Vickers Vimy

From Wikipedia, the free encyclopedia
Jump to: navigation, search
Vimy
Vickers Vimy.jpg
Role Heavy bomber
Manufacturer Vickers Limited
Designer Reginald Kirshaw Pierson
First flight 30 November 1917
Introduction 1919
Retired 1933
Primary user Royal Air Force
Variants Vickers Vernon

The Vickers Vimy was a British heavy bomber aircraft of the First World War and post-First World War era. It achieved success as both a military and civil aircraft, setting several notable records in long-distance flights in the interwar period, the most celebrated of which was the first non-stop crossing of the Atlantic Ocean by Alcock and Brown in June 1919.

Design and development[edit]

Vickers F.B.27 Vimy side view.

Reginald Kirshaw "Rex" Pierson, chief designer of Vickers Limited (Aviation Department) in Leighton Buzzard, designed a twin-engine biplane bomber, the Vickers F.B.27 to meet a requirement for a night bomber capable of attacking targets in Germany, a contract being placed for three prototypes on 14 August 1917.[1] Design and production of the prototypes was extremely rapid, with the first flying on 30 November 1917,[2] powered by two 200 hp (150 kW) Hispano Suiza engines. It was named after the Battle of Vimy Ridge.

Owing to engine supply difficulties, the prototype Vimys were tested with a number of different engine types, including Sunbeam Maoris, Salmson 9Zm water cooled radials, and Fiat A.12bis engines, before production orders were placed for aircraft powered by the 230 hp (170 kW) BHP Puma, 400 hp (300 kW) Fiat, 400 hp (300 kW) Liberty L-12 and the 360 hp (270 kW) Rolls-Royce Eagle VIII engines, with a total of 776 ordered before the end of the First World War. Of these, only aircraft powered by the Eagle engine, known as the Vimy IV, were delivered to the RAF.[3]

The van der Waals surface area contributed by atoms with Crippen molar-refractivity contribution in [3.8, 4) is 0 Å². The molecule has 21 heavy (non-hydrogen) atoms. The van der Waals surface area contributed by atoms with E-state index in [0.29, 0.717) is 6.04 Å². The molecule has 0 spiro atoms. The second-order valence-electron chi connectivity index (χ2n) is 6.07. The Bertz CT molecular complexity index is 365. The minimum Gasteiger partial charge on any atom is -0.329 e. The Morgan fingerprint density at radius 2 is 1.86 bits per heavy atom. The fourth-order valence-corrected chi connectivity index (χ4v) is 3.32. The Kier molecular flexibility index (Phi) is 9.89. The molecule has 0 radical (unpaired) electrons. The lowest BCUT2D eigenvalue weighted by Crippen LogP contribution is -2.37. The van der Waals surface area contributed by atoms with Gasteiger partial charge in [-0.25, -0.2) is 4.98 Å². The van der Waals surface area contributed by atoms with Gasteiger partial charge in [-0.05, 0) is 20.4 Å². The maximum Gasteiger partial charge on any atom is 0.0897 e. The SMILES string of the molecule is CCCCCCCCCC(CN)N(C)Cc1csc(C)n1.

Operational history[edit]

RAF service[edit]

By October 1918, only three aircraft had been delivered to the Royal Air Force, one of which had been deployed to France for use by the Independent Air Force. The war ended, however, before it could be used on operations.[4] The Vimy only reached full service status in July 1919 when it entered service with 58 Squadron in Egypt.[5] The aircraft formed the main heavy bomber force of the RAF for much of the 1920s. The Vimy served as a front line bomber in the Middle East and in the United Kingdom from 1919 until 1925, when it was replaced by the Vickers Virginia, but continued to equip a Special Reserve bomber squadron, 502 Squadron at Aldergrove in Northern Ireland until 1929.[6] The Vimy continued in use as a training aircraft, many being re-engined with Bristol Jupiter or Armstrong Siddeley Jaguar radial engines. The final Vimys, used as Target aircraft for searchlight crews remained in use until 1938.[7]